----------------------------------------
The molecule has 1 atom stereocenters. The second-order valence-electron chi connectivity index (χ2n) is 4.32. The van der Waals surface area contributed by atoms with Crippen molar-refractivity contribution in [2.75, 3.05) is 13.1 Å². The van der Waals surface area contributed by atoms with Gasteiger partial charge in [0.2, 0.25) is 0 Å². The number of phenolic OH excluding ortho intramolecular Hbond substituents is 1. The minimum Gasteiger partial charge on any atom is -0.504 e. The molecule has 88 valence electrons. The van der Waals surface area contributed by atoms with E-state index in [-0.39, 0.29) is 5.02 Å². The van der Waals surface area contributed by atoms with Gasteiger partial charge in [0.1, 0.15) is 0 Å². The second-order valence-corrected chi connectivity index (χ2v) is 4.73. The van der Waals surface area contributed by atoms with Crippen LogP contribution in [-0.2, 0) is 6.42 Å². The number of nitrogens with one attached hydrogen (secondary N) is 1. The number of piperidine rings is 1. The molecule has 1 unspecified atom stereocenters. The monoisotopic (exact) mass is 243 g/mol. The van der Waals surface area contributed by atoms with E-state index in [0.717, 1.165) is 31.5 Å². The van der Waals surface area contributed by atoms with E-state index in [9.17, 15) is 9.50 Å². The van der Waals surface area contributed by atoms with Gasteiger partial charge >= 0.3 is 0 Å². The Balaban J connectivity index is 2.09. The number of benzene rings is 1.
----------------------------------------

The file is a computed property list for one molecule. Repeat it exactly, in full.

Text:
The molecule has 1 atom stereocenters. The second-order valence-electron chi connectivity index (χ2n) is 4.32. The van der Waals surface area contributed by atoms with Crippen molar-refractivity contribution in [2.75, 3.05) is 13.1 Å². The van der Waals surface area contributed by atoms with Gasteiger partial charge in [0.2, 0.25) is 0 Å². The number of phenolic OH excluding ortho intramolecular Hbond substituents is 1. The minimum Gasteiger partial charge on any atom is -0.504 e. The molecule has 88 valence electrons. The van der Waals surface area contributed by atoms with E-state index in [-0.39, 0.29) is 5.02 Å². The van der Waals surface area contributed by atoms with Gasteiger partial charge in [0.1, 0.15) is 0 Å². The second-order valence-corrected chi connectivity index (χ2v) is 4.73. The van der Waals surface area contributed by atoms with Crippen LogP contribution in [-0.2, 0) is 6.42 Å². The number of nitrogens with one attached hydrogen (secondary N) is 1. The number of piperidine rings is 1. The molecule has 1 unspecified atom stereocenters. The monoisotopic (exact) mass is 243 g/mol. The van der Waals surface area contributed by atoms with E-state index in [0.717, 1.165) is 31.5 Å². The van der Waals surface area contributed by atoms with E-state index in [9.17, 15) is 9.50 Å². The van der Waals surface area contributed by atoms with Gasteiger partial charge >= 0.3 is 0 Å². The Balaban J connectivity index is 2.09. The number of benzene rings is 1.